Russia began working with Turkey and Iran in 2017 to broker ceasefires in Syria, and Russia also was pleased to see the Syrian rebels redirect their energies alongside Turkey to fight the YPG, which was linked to the Americans.
In this way, Turkey could sign a ceasefire with the Syrian regime in places like Idlib and pull the Syrian rebel groups from the front line to fight in Afrin. In 2018, around 20,000 Syrian rebels signed up to fight in Afrin. But this time, they had become the Turkish-backed Free Syrian Army. Eventually, just days before the October 2019 offensive into eastern Syria, they would be re-branded fully with more groups as the Syrian National Army.
Little by little, Ankara redirected the energies of all the remaining Syrian rebel groups, except Hayat Tahrir al-Sham, to fight the mostly Kurdish YPG and SDF. Doing so sowed animosities between Arabs and Kurds and also between the more far-right Islamist elements of the Syrian National Army and the more secular SDF.
BY THE fall of 2018, the Syrian rebel groups around Manbij were already running around, shouting jihadist slogans and waving swords, claiming they would behead Kurds. By October 2019, they would make the same threats before attacking areas near Sere Kaniye in northeast Syria.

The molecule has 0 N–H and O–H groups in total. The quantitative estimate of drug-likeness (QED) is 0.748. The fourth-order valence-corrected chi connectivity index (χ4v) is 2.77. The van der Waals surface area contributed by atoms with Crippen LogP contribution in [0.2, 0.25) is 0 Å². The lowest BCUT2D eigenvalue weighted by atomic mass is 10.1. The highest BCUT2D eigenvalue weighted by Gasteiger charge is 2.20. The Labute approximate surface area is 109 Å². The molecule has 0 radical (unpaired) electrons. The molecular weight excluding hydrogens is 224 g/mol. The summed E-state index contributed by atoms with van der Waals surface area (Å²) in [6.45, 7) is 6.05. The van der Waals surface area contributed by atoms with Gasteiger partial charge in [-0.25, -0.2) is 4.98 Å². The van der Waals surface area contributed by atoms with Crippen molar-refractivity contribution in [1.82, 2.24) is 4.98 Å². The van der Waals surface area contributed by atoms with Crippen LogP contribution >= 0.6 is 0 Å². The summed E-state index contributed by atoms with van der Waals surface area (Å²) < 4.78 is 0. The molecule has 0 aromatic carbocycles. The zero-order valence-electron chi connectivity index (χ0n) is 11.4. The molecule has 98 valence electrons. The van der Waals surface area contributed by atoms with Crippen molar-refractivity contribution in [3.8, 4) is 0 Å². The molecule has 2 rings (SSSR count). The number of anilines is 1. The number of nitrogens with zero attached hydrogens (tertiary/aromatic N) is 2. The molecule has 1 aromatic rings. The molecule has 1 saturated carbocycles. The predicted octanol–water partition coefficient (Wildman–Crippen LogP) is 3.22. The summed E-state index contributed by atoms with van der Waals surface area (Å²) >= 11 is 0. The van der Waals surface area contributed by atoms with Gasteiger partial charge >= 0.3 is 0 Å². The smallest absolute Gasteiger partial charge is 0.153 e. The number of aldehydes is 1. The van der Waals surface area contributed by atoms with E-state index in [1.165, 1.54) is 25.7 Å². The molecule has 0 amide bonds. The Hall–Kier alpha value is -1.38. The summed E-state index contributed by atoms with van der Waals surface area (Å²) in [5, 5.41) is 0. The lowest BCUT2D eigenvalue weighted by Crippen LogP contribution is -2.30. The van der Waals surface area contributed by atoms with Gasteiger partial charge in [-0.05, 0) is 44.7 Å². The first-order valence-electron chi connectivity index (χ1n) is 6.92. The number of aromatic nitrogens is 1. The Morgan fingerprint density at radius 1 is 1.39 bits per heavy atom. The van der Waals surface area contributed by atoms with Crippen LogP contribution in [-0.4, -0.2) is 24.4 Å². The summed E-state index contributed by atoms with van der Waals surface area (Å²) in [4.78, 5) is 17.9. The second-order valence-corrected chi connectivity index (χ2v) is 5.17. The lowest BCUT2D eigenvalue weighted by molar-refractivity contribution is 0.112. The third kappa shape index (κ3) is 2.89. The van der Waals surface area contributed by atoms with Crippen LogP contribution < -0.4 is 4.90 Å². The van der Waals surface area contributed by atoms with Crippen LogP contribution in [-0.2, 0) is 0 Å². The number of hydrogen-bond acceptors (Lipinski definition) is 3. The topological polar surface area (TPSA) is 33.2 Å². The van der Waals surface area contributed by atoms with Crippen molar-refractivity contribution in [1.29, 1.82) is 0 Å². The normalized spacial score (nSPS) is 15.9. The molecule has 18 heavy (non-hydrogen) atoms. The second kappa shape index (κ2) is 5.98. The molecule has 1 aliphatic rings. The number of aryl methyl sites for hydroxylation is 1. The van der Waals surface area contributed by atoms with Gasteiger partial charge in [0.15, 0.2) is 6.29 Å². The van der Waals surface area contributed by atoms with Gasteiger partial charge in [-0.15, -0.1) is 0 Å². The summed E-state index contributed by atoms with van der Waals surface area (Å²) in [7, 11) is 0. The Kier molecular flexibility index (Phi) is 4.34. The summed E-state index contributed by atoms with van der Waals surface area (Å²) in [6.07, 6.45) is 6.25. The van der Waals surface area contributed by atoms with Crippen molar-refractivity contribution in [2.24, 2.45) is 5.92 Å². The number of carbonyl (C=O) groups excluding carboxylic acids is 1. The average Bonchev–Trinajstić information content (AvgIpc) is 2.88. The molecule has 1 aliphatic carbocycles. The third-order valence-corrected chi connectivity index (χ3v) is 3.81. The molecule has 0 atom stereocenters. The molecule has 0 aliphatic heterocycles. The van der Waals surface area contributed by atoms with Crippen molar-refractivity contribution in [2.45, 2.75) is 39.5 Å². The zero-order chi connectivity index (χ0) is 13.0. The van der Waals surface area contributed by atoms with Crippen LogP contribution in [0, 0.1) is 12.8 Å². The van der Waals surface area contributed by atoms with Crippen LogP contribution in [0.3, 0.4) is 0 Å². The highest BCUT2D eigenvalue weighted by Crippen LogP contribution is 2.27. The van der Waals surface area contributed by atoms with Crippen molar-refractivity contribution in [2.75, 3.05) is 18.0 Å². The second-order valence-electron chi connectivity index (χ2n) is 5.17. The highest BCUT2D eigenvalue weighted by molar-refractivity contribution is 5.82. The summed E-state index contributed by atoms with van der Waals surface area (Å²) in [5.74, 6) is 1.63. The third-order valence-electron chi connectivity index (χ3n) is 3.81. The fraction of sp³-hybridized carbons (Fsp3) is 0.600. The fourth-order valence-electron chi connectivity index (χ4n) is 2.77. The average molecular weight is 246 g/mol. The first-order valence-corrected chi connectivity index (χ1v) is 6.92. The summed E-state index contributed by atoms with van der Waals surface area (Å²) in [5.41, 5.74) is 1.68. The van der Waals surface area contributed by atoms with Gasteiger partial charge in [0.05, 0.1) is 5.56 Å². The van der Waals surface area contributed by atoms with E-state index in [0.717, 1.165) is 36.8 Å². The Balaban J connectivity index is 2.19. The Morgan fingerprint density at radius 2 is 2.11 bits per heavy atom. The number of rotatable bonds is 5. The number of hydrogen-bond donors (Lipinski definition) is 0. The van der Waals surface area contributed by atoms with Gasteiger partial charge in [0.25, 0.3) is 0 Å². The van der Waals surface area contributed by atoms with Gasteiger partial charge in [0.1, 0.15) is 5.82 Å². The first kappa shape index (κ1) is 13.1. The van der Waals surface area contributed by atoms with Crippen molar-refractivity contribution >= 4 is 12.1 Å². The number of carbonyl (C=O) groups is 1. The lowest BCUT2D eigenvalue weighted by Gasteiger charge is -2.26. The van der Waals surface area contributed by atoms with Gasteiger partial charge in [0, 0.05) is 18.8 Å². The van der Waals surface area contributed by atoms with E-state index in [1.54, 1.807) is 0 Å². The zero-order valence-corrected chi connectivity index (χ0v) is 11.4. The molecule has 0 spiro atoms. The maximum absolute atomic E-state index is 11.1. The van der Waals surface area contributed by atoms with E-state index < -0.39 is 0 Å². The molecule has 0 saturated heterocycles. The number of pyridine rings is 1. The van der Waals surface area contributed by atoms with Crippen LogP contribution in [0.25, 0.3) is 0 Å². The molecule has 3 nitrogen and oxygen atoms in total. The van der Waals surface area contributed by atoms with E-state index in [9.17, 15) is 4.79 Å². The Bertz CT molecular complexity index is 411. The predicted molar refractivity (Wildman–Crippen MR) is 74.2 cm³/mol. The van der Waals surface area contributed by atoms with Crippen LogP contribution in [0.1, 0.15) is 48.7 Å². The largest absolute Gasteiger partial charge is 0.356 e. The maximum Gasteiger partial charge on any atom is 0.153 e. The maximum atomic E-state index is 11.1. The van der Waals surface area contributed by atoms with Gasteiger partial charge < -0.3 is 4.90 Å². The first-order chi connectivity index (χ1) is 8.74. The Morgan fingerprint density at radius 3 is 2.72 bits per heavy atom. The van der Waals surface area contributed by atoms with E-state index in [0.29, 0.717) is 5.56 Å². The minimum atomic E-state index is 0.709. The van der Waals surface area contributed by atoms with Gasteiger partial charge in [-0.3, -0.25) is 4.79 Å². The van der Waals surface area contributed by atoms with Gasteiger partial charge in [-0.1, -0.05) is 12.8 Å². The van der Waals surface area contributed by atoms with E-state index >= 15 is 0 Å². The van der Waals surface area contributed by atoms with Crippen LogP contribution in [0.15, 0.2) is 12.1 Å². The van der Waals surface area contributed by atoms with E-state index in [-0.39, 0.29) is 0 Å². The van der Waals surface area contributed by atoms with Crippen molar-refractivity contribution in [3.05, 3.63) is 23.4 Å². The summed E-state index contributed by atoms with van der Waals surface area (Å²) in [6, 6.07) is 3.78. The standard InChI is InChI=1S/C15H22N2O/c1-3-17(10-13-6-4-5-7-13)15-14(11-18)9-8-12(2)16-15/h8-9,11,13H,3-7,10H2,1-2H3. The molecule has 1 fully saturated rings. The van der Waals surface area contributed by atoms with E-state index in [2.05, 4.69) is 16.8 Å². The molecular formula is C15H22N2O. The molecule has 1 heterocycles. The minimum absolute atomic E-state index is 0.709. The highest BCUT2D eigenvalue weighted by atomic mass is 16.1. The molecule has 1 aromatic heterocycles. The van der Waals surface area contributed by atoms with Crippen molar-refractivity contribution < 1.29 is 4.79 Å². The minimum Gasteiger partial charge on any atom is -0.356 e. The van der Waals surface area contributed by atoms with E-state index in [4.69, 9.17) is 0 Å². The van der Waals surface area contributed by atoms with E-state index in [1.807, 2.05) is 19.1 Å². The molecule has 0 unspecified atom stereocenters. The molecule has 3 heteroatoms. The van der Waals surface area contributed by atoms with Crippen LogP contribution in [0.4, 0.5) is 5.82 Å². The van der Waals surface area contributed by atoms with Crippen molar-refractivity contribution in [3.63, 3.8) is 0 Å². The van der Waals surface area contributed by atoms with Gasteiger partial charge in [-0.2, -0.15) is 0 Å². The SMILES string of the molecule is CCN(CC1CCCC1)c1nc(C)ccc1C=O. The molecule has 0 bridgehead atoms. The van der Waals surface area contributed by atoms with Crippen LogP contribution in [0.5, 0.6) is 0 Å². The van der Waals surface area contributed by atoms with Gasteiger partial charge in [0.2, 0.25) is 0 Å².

Turkey’s goal with the Syria National Army was to use it to be the shock troops or cannon fodder, sent in first to fight the SDF while Turkey used airstrikes. The Syrian rebels would die so Turkey could get the spoils. The spoils would be an area that was largely free of civilians so Turkey could embark on a campaign to resettle millions of Arabs in areas that were once Kurdish in northeast Syria. Turkey promised this at the UN in September and told the US that it had to do this to make sure its “security concerns” were addressed. To address its “concerns,” therefore, a bunch of extremists had to be sent into eastern Syria to loot and destroy civilian areas. They began by murdering an unarmed female Syrian activist on October 12 in northern Syria. Since then, the groups have gone on to commit other abuses, allegedly targeting homes of the Christian minority. Locals fear the extremists, and some 200,000 people have already fled.
The Syrian rebel units benefit Turkey because their abuses have plausible deniability. Turkey, a NATO power, can claim its army is not responsible, it is always some other “group” that committed the abuses. The final goal is that the Syrian rebellion will be redirected to take over parts of eastern Syria, where Russia and Turkey will eventually agree to a partition plan. Then the Syrian rebels will work with the Assad regime that controls parts of eastern Syria, which the regime took from the SDF, and the Syrian rebellion will end occupying Kurdish areas, working with Assad.